Supreme Court refuses to hear appeal against interest on costs ruling

Supreme Court: no point of law of general public importance

The Supreme Court has settled the question of the date from which interest on costs runs by refusing to hear an appeal on it.

In Simcoe v Jacuzzi Group UK [2012] EWCA Civ 137, the Court of Appeal ruled that interest runs from the date of the order (the incipitur date) rather than the date the costs are assessed or agreed.

A note on the Supreme Court website said that Lady Hale, Lord Kerr and Lord Dyson refused permission to appeal “because the application does not raise an arguable point of law of general public importance which ought to be considered by the Supreme Court at this time, bearing in mind that the case has already been the subject of judicial decision and reviewed on appeal; this is a point of practice and procedure more suitable for consideration at Court of Appeal level”.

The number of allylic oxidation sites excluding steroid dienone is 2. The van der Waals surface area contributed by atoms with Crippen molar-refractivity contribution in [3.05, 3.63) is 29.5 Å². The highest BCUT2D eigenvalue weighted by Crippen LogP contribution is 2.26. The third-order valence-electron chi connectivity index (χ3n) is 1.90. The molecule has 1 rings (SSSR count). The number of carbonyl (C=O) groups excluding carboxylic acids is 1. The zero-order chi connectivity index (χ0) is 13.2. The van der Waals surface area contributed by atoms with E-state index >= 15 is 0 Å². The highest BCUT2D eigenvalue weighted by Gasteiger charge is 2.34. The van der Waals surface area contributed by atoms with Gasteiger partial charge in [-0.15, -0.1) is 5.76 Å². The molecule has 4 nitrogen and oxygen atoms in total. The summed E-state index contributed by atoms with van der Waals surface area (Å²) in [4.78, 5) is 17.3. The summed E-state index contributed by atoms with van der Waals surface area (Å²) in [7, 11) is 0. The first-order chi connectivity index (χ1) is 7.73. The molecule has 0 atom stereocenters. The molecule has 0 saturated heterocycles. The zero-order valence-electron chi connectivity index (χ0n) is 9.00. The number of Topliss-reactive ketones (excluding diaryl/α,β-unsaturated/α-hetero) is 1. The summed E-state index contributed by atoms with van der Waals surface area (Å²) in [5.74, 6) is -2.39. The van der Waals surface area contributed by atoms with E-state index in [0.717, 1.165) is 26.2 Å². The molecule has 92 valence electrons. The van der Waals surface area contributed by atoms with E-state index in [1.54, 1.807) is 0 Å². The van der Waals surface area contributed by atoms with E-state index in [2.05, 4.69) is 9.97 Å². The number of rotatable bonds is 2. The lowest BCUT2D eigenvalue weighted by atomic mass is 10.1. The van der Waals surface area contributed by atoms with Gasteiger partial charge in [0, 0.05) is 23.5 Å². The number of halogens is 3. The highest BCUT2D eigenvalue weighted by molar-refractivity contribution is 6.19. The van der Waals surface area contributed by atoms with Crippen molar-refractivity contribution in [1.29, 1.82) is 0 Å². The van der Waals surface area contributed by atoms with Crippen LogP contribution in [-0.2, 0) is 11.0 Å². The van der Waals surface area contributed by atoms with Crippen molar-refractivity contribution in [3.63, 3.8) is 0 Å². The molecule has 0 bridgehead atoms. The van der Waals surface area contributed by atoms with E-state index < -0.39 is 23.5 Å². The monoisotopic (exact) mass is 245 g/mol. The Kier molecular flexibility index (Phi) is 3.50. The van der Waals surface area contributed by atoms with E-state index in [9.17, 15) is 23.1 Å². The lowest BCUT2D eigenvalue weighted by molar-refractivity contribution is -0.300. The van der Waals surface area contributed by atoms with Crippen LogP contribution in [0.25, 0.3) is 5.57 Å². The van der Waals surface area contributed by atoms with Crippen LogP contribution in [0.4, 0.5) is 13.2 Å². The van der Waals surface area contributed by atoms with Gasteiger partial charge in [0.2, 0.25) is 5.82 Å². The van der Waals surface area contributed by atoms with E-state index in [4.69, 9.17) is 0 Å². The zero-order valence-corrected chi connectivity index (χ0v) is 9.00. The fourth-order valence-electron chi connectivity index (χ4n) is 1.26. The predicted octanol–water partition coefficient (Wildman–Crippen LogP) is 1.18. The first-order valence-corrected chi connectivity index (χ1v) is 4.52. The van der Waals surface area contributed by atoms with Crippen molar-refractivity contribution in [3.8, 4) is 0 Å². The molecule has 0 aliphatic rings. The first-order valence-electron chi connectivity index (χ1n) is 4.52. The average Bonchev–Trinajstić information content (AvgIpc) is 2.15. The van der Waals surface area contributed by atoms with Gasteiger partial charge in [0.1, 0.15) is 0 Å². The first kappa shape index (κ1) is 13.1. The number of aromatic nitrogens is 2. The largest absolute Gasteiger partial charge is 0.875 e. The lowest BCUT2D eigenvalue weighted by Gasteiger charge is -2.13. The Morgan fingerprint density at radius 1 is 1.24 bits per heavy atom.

In the Court of Appeal, the Master of the Rolls, Lord Neuberger, said the fact that the solicitors in the case (Irwin Mitchell) were acting under a CFA did not justify departing from that rule. It was argued that interest was meant to compensate a party for being out of pocket in funding litigation, but that the existence of the CFA meant they were not out of pocket.

The decision restored the long-standing position which had been thrown into uncertainty by a ruling of HHJ Stewart in Gray v Toner in 2010 and then Chief Master Hurst in Trafigura. The Trafigura case was to be heard with Simcoe before it settled late last year.

The claimants were represented at all levels by John Foy QC of 9 Gough Square and Roger Mallalieu of 4 New Square. The defendants were represented for the application to the Supreme Court by Nicholas Bacon QC and Daniel Saoul, both of 4 New Square.